A new study suggests that statins should be prescribed to healthy people on the NHS to prevent unexpected heart attacks and strokes.
Statins could be prescribed to healthy people on the NHS
Researchers at Oxford University reviewed 27 trials of around 175,000 patients. Writing in the Lancet, they found that even patients at low risk of heart attacks and strokes benefitted from taking statins.
Current rules from the National Institute for Health and Clinical Excellence (NICE) recommend statins for people who have a 20 per cent or greater chance of developing cardiovascular disease within 10 years.
Every year over 150,000 people have a stroke and it is the third largest cause of death. There were just over 92,000 heart attacks in England between April 2010 and April 2011.
Researcher Professor Baigent said: "Half of [these] deaths come out of the blue in people who were previously healthy.
"If we are going to prevent that half of cardiac or stroke deaths, then we've got to consider treating healthy people.”
But the authors of the study calculated that lowering the threshold for prescribing statins to a 10% risk of cardiovascular disease within a decade would lead to five million people taking the drugs. This would save 2,000 lives and prevent 10,000 heart attacks or strokes every year.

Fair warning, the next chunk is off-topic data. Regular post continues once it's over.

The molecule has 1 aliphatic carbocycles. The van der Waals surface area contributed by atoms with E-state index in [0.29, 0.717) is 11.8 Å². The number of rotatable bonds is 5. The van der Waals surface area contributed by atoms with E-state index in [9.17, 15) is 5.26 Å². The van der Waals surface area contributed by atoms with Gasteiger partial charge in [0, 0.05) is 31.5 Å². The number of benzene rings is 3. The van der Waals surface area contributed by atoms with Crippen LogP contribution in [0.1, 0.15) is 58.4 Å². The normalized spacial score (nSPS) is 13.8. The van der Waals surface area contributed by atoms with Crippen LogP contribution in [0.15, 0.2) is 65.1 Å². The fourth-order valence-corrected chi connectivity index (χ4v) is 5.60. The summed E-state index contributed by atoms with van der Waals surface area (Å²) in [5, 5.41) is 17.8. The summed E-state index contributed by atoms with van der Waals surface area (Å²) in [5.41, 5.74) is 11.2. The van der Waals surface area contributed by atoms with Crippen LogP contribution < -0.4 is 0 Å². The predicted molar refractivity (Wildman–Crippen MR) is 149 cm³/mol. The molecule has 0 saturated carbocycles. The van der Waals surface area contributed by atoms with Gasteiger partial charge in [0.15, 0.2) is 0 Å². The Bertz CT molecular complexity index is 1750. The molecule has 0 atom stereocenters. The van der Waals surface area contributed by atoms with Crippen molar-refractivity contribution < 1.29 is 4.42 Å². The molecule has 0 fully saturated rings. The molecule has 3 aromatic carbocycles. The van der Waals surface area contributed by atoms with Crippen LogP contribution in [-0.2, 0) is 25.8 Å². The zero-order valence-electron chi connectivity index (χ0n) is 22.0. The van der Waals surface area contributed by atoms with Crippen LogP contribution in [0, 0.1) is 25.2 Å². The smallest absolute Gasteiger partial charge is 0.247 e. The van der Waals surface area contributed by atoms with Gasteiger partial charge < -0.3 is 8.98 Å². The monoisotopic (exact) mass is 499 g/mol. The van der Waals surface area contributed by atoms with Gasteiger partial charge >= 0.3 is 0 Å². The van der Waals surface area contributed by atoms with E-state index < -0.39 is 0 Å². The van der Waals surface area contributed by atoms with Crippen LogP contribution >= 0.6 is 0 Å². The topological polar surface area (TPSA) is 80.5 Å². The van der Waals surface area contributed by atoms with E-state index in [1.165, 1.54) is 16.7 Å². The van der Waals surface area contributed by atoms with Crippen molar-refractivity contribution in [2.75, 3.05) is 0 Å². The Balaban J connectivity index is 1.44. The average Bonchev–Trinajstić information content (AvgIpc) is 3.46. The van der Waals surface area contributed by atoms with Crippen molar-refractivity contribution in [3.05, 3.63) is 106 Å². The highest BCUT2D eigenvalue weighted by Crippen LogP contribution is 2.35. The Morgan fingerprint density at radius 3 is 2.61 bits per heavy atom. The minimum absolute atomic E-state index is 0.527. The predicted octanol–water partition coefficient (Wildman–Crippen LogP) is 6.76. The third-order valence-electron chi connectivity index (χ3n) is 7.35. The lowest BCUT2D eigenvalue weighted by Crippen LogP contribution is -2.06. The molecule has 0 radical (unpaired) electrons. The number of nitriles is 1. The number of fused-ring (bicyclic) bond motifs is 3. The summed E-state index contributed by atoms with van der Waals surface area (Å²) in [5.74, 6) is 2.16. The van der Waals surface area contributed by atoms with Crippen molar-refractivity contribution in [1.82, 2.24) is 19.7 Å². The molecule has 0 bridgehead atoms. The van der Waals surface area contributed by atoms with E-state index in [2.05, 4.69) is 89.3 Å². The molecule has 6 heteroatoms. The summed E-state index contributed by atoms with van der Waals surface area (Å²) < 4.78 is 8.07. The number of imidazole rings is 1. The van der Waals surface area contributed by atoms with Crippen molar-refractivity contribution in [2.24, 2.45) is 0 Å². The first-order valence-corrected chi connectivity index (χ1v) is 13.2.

Now, NICE is reviewing the evidence to decide whether the threshold should be lowered. Their conclusions will be published towards the end of 2013. The organisation said:
"New evidence on statin treatment thresholds that has become available since publication of the original NICE guideline, including the study reported in the Lancet, will be considered as part of our review."
However, the side-effects from statins will need to be considered before the drugs are prescribed to healthy people. Statins have been linked to liver problems, kidney failure, muscle weakness and an increased risk of diabetes.
Medical emergencies are not covered by health insurance. If you require emergency care, you will be treated on the NHS in Accident and Emergency. After you are stabilised, you will be transferred to a private ward in an NHS hospital or to a private hospital to be treated.
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